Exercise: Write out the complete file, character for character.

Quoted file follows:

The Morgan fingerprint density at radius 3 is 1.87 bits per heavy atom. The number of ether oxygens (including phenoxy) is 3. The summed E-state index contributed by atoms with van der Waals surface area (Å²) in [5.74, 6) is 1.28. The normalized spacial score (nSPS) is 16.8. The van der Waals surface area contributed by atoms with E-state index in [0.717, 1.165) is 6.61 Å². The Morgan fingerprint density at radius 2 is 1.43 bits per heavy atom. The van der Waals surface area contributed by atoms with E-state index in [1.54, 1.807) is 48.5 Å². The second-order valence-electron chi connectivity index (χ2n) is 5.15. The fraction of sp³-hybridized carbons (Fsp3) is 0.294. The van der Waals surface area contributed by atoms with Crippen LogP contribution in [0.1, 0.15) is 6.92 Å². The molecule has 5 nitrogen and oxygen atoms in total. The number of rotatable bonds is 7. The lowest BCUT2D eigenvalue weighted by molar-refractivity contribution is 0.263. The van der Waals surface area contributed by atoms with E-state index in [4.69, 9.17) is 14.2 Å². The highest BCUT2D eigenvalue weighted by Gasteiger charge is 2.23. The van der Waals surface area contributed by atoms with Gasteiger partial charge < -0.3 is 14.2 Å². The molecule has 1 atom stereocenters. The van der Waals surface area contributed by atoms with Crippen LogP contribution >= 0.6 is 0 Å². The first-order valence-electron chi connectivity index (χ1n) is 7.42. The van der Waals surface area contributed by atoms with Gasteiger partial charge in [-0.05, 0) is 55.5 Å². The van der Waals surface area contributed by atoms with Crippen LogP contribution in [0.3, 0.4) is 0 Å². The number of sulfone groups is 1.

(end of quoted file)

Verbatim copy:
The Morgan fingerprint density at radius 3 is 1.87 bits per heavy atom. The number of ether oxygens (including phenoxy) is 3. The summed E-state index contributed by atoms with van der Waals surface area (Å²) in [5.74, 6) is 1.28. The normalized spacial score (nSPS) is 16.8. The van der Waals surface area contributed by atoms with E-state index in [0.717, 1.165) is 6.61 Å². The Morgan fingerprint density at radius 2 is 1.43 bits per heavy atom. The van der Waals surface area contributed by atoms with E-state index in [1.54, 1.807) is 48.5 Å². The second-order valence-electron chi connectivity index (χ2n) is 5.15. The fraction of sp³-hybridized carbons (Fsp3) is 0.294. The van der Waals surface area contributed by atoms with Crippen LogP contribution in [0.1, 0.15) is 6.92 Å². The molecule has 5 nitrogen and oxygen atoms in total. The number of rotatable bonds is 7. The lowest BCUT2D eigenvalue weighted by molar-refractivity contribution is 0.263. The van der Waals surface area contributed by atoms with E-state index in [4.69, 9.17) is 14.2 Å². The highest BCUT2D eigenvalue weighted by Gasteiger charge is 2.23. The van der Waals surface area contributed by atoms with Gasteiger partial charge < -0.3 is 14.2 Å². The molecule has 1 atom stereocenters. The van der Waals surface area contributed by atoms with Crippen LogP contribution >= 0.6 is 0 Å². The first-order valence-electron chi connectivity index (χ1n) is 7.42. The van der Waals surface area contributed by atoms with Gasteiger partial charge in [-0.05, 0) is 55.5 Å². The van der Waals surface area contributed by atoms with Crippen LogP contribution in [0.3, 0.4) is 0 Å². The number of sulfone groups is 1.